I realized that I made mention of elaborating on something which I never ended up doing – not wholly abnormal for me considering the varying plateaus of thought I switch to constantly. Anyway, back on topic, I’m talking about the whole ‘writer’s loneliness’ thing I wrote about previously.
Discussion about points 9-11, 13 begins now. Just to recap: #s 9-11 discuss the laziness of writers in general, while #13 talks about the importance of realizing rejection and getting past it. Unfortunately, I don’t remember the ‘excellent citations and examples’ I was going to give when I originally began writing that entry.
“A person must realize that writing is a daily routine, not the result of an occasional inspiration. The Writer has to find the time every day to sit down and write. Keeping a journal is one way of sitting down and writing. The beginning writer cannot use his job as an excuse for not writing.” – #9.
This is something that needs to be discovered through personal experience, otherwise it’ll never ring true. I would know – one of the desi writers has been drilling this into me since day one. ‘Color Me In’ – a short story I wrote about family skeletons was my own turning point. I had to get on it again and again. It’s taken me about a decade of writing to get to this point. Advice is all well and good, but actually seeing it for yourself, in action – pursuing this course of action on your own initiative really works wonders.
Writing, like any other serious pursuit, must be won by diligence and discipline. Just because it’s an art doesn’t mean it can’t be owned although to an extent, words in themselves will always be the elusive enigmas they are.
#11 is something I believe I’ve already covered throughout this blog. When you’re not writing, don’t blame it on the right inspiration or whatever excuse, when the plain, simple and rather glaring fact is you simply don’t want to. I know it’s often the reason I’ve got. Take the latest story, for instance – “Numb”. I just didn’t want to get into it, because I wasn’t sure where it’d take me – my stories often seem to be letters I seem to be writing myself, thereby proving Zafon’s timeless quote: “A story is a letter the writer writes to himself to tell himself things he wouldn’t be able to discover otherwise”. This is true on many, many levels. So when you’re scared of where a story’s going to take you, and don’t want to take the risk, eventually…if you’re not careful – it consumes you. Fortunately, I shared this fear with a friend who simply told me there’s nothing to the game without risk. One of our members stated this very thing (a lack of courage to write) on a comment on ‘The Bitch is Back’ post. My advice isn’t new: grow a pair and get out there. Everyone has an ego which will inevitably be knocked around a bit, but that’s no reason not to try. On that note, I should learn to take my own advice when it comes to program applications and writing competitions. Go figure, huh? I, however, have been out there. And trust me, it hurts. But you get right back on that horse and keep trying until you hit gold.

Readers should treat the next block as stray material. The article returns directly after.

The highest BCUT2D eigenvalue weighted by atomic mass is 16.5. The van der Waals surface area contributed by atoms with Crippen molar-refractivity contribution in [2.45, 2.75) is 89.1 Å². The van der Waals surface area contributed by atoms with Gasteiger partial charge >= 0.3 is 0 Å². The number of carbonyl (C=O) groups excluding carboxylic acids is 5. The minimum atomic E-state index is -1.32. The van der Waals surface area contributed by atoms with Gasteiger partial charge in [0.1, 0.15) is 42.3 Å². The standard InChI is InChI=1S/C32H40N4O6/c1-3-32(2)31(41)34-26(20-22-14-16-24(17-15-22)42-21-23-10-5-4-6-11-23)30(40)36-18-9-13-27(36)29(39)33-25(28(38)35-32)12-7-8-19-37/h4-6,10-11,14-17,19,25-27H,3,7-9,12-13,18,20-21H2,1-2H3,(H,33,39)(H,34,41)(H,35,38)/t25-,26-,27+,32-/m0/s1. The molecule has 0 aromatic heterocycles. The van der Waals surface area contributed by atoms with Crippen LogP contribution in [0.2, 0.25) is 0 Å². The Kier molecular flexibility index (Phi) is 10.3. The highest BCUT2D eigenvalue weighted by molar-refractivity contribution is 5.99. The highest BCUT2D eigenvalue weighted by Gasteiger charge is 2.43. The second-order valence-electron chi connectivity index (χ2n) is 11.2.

I think I may have gone off on a tangent there. I seem to have melded point #11 with posting on our forums. Whoops.
But seriously, with the 150+ members we’ve got not more than 10 who actually post. My question is simple: What exactly are you so terrified of? Being hurt, bashed into little pieces? What about us? Do you think it was easy? That we just breezed by? It hurt. And it always does, always will, but you take what you want and discard the rest, and then come back for more. Nothing’s better than being around your peers, learning and growing with them by your side. Chances are you’ll make a few friends — you’re surrounded by people who do exactly what you do — in gallons. Surely that has to count for something?
If you’re a writer, you have to be prepared for rejection. If anything, you’ll develop a thick skin after it all, and better able to take the undoubted rejection slips that will inevitably find their way to you. No writer I know hasn’t been rejected in some way or form. But if you’ve been through the moral, emotional and critical bashing phase, you learn to move on. A lot quicker, too.
Think about it.